Nevertheless, patrols ordinarily will not be sent
across a frontier in advance of a declaration of war.
But when, as here, it is expected that a corps sta-
tioned 4 miles back of the frontier shall cross a
mountain range, it must secure its passage; and for
this reason Libochowitz is occupied as a preliminary
But an outpost at Libochowitz must for its own
security send patrols as far as Mischlowitz, Minkwitz
and Samnitz, and therefore across the frontier.
By prohibiting the crossing of the frontier by
larger bodies, the Corps Headquarters desire to
avoid a premature engagement.
In 1866 there was no specific declaration of war
between Prussia and Austria. The Prussians on the
morning of June 23d simply sent a flag of truce to
the Austrian outposts with the information that the
conduct of the Austrians at Frankfurt was virtually
an act of war, and that therefore the Prussian troops
had been instructed to act accordingly. But already
on June 18,-five days before-Austrian Hussars
crossed the frontier of Silesia and fired on Prussian
According to the ordre de bataille, Colonel X's
force belongs to one of the two infantry divisions of
the western corps. But for his special mission at
Libochowitz he is to report directly to the corps

Let us see what dispositions Colonel X has

made for his advance on Libochowitz. Although it
is unlikely that during this advance the enemy will
be encountered, yet this might happen and provision
must be made for the security of the march. But
even if this were not necessary, as a matter of safe-
ty, it would be well for the commander to march
strictly as in time of war to again familiarize the
newly-joined reserve troops with this duty.
Even the other officers and men can learn from
such a march where companies are at war strength.
A field order issued by an independent com-
mander-for such is the one under consideration-
should contain all that the subordinate commanders
may not order, and no more.
For the preparation of such orders, the German
field service regulations prescribe:
1. Information concerning the enemy in so far
as this is of importance to the party receiving the
2. In general terms the intention of the com-
mander, though only in so far as the object requires
3. The duties to be performed by the different
bodies shown in the "distribution of troops."
4. Orders for the regimental trains, ammunition
and supply columns, in so far as this is of importance
for the troops.
5. The position of the commanding officer.
Concerning the distribution of troops, the field
service regulations state: "In the column, 'distri-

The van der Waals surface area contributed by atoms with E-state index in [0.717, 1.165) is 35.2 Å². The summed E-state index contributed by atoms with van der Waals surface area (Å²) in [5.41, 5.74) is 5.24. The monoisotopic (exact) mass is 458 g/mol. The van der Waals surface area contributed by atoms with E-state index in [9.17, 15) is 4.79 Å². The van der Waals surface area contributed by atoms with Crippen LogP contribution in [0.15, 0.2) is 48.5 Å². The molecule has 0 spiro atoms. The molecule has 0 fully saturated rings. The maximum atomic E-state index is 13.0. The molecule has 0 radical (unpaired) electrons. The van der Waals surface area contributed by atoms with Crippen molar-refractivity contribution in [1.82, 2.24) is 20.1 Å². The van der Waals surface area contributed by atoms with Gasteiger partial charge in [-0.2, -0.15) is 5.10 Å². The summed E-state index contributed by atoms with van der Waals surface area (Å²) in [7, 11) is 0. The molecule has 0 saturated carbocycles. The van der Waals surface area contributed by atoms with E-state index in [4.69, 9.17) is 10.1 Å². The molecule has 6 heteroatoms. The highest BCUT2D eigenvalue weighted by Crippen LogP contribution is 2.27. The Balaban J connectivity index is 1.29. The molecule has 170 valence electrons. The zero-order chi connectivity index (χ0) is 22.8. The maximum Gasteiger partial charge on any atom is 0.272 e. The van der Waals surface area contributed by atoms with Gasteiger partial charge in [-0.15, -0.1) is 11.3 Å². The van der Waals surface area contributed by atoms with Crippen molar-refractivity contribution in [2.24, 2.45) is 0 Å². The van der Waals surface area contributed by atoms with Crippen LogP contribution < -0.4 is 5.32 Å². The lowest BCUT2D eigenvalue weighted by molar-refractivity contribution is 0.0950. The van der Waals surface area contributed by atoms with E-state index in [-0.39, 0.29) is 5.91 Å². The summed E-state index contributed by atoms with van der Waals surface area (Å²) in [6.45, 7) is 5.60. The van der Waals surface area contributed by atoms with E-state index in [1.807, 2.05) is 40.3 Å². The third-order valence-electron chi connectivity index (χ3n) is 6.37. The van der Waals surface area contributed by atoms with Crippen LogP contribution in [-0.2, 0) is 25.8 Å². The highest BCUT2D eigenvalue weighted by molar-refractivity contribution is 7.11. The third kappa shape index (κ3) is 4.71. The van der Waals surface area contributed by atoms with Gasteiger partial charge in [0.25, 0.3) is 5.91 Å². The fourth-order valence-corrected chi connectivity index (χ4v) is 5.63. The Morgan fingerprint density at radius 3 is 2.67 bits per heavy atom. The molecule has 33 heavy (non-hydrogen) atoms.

bution of troops'-best placed in the margin-the
troops are named according to the branches of the
service (infantry, cavalry, field artillery, etc.) When
in exceptional cases, the sequence of march is placed
in the order, the heading of the column is supple-
mented by the words 'in order of march.' "

What has been said concerning separation of the

'distribution of troops' from the body of the order
has reference to written orders; i. e., those that are
written or manifolded and given to orderlies for dis-
tribution. Such a written order is more easily un-
derstood if the distribution of troops appears in the
In addition to the verbal and written order there
is the dictated order. The latter is dictated to those
detailed to receive it and is by them read to their
commanding officers. This method mostly obtains
within the division. It is evident that such an order
is most readily understood if the distribution of troops
appears where it logically belongs, i. e., between the
2nd and 3d paragraphs of the foregoing classification.
If this is not done, and it appears instead either in
advance of or after the body of the order, and is read
in that way, it will usually be necessary to have the
order re-read to fully understand it.
Besides, this separation may easily result in the
dictating officer's forgetting to give the distribution
of troops at all. In maneuvers this is not likely
to happen, but in time of war, during great exhaus-
tion, it actually has happened. This can best be
avoided by the dictating officer accustoming himself
to place the distribution of troops where' it logically
belongs; viz., just preceding No. 3 of the foregoing
It is probable that in this case the advance guard
will consist of a battalion, the troop of cavalry (less
a few orderlies detailed for duty with the main body)
and a detachment of engineers.
Instead of advance guard cavalry we might have
independent cavalry. The latter would precede the
advance guard a considerable distance and would be